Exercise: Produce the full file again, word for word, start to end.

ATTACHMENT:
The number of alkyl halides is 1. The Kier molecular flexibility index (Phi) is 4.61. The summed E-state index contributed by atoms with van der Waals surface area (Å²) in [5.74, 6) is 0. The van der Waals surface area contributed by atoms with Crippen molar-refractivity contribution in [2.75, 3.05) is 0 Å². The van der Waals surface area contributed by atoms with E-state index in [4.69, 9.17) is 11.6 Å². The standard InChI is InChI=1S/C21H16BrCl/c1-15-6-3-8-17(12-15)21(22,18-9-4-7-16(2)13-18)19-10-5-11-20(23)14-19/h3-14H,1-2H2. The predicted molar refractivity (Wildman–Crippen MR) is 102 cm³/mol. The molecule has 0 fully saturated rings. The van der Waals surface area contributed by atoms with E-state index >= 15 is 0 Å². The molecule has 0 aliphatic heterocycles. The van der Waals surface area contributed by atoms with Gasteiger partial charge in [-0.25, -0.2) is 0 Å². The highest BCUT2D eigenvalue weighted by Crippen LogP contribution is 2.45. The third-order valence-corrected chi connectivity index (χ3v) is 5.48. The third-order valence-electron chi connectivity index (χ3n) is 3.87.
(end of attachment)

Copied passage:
The number of alkyl halides is 1. The Kier molecular flexibility index (Phi) is 4.61. The summed E-state index contributed by atoms with van der Waals surface area (Å²) in [5.74, 6) is 0. The van der Waals surface area contributed by atoms with Crippen molar-refractivity contribution in [2.75, 3.05) is 0 Å². The van der Waals surface area contributed by atoms with E-state index in [4.69, 9.17) is 11.6 Å². The standard InChI is InChI=1S/C21H16BrCl/c1-15-6-3-8-17(12-15)21(22,18-9-4-7-16(2)13-18)19-10-5-11-20(23)14-19/h3-14H,1-2H2. The predicted molar refractivity (Wildman–Crippen MR) is 102 cm³/mol. The molecule has 0 fully saturated rings. The van der Waals surface area contributed by atoms with E-state index >= 15 is 0 Å². The molecule has 0 aliphatic heterocycles. The van der Waals surface area contributed by atoms with Gasteiger partial charge in [-0.25, -0.2) is 0 Å². The highest BCUT2D eigenvalue weighted by Crippen LogP contribution is 2.45. The third-order valence-corrected chi connectivity index (χ3v) is 5.48. The third-order valence-electron chi connectivity index (χ3n) is 3.87.